“There’s nothing that can be done.  The schedules have been set.” 

Um…what?  Did you just dismiss my children like that?  Oh…I don’t think so.

Now, let’s be clear.  I’m not one of THOSE moms.  I do not fight my childrens’ battles unless they’ve already had a shot at it.  I had a very long conversation with each of them where I explained that life wasn’t always fair and that this would not be the last time that someone took their spot at something.  I said there would always be a time when someone got promoted before them, or took an assignment they wanted, or got a raise when it wasn’t deserved.  That was life.  They nodded and tried to get over it.  They couldn’t.

Neither could I.

So finally I called and made an appointment to see the counselor.  The “gatekeeper” at the school tried to convince me that she could help me or that this could be done over the phone.  I was not dissuaded.  I wanted a face to face meeting with the counselor, both boys and me – in the same room at the same time.  I wanted this resolved so that I never had to hear about it again.  I was prepared to open a can of whup ass on that school.  My boys knew it too.  When I asked them if they wanted me or their dad to go they both said in unison, “You!”  (Guess I’m way bitchier than dad…who knew?)

So this morning I put on my battle gear and we all sat down in the counselor’s office.  The hubs had seen him the night before and told me that he was sure the guy was feeling guilty and would get this fixed so I didn’t expect much of a fight.  What I did not expect and was thoroughly pleased with was a complete non-event.

It seems he’d been thinking about this issue and had come up with a solution.  We moved a couple of classes, called the TA position an Intern and viola’, problem solved. 

So while this could have been done a month ago when all this started and it could have been done as a result of my boys having had a conversation like the men that they are and it could have demonstrated how well a calm resolution of issues can be accomplished and could have instilled a new level of confidence in their psyche rather than having their mommy come and fix stuff ..I’m just glad it’s over and my boys’ last semester in high school will be all that they wanted it to be.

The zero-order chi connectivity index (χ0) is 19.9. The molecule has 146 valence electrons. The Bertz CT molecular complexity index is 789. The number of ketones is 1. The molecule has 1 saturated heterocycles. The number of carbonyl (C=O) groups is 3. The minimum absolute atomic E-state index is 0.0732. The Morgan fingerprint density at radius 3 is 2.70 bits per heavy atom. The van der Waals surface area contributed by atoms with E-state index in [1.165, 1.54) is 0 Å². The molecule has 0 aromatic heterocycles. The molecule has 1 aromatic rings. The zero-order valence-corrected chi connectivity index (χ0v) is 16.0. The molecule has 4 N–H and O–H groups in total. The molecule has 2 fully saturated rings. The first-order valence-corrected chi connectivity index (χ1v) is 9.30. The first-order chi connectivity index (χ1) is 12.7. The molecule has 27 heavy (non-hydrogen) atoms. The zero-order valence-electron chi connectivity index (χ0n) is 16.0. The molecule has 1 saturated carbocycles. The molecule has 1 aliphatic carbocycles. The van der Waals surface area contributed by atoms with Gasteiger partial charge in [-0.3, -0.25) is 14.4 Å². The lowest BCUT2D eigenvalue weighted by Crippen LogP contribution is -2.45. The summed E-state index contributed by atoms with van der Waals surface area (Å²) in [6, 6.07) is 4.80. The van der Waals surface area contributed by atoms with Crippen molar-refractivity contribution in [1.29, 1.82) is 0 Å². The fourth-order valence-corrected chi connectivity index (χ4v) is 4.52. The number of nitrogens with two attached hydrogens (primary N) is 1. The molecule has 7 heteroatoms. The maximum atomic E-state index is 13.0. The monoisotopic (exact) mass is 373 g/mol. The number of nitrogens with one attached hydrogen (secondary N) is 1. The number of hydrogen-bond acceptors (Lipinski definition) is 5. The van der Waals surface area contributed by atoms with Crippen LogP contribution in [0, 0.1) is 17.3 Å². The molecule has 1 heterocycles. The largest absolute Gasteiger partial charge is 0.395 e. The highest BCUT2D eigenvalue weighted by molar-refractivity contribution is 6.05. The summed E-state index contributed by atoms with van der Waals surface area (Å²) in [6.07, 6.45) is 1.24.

And, secretly, I’m glad that no matter how old they get, sometimes they just need their mom.

Namaste

A New Kind of Christmas

It’s funny how “whole” I feel this Christmas Season.  I don’t feel like anything is missing.  I just feel peace.  Whatever happens will happen and everything will work out just fine.  Weird.

Weird because trust me when I say that this “zen” approach to the holidays is a new state of being for me.  Usually I’m stressed beyond words and I end up ruining the whole season because of it.  I used to insist that everything was just perfect because that was the only way I knew how to do it and the only way I could feel good about myself.  What’s worse is that since nothing is ever “perfect”, when something went wrong it left me feeling like shit about myself and the kind of wife and mother I am.

Not exactly the ho-ho-ho kind of attitude.  More like a no-no-no kind of attitude.

The last two sober Christmases were spent in a very different mind set.  I wanted everything to be perfect but for the first one I was so busy trying not to drink and be “okay” with everyone else drinking that the holidays flew by in a blur.  It was really sad because I don’t remember much about what should have been a celebration of me.  Funny – I was used to not remembering things but certainly not because I was sober.

The second Christmas was really odd because I was trying to maintain the illusion of perfect but I wasn’t sure who the hell I was anymore.  I had been sober for going on two years but had not yet entered what I would call recovery.  I was feeling very “flat”, to borrow a phrase from my fellow bloggers”, and lacking in emotion.  I did not like that at all.  Everything looked great on the surface but underneath…nada, zip, zilch, zero.  I remember apologizing to my daughter while they were here because I was going to bed early and not staying up being the life of the party.  She, being the wise woman that she is, looked me in the eye with an expression that said, “Are you insane woman?”  Fact is, I think I was…just a little bit.

But this year I am at peace for the first time in…well…ever.  It’s not the insanity that was the Christmas of my youth, nor is it of the intensity that I had created over the years.  For the first time in my life, Christmas just…is.

There is certainly no perfection…anyone who has access to my Facebook page knows that I’ve decorated and undecorated and redecorated my tree three different times because I didn’t like the lights.  The best part was I didn’t stress about it – I just did it.  And because I wasn’t stressed, my family wasn’t stressed so it was a non-event.  Just another “mom” moment to which they are accustomed.

My shopping is done with the exception of a few gift cards.  That was a lot easier too because I knew, without a shadow of a doubt, that what was purchased didn’t matter.  It really is the thought that counts.  Who knew?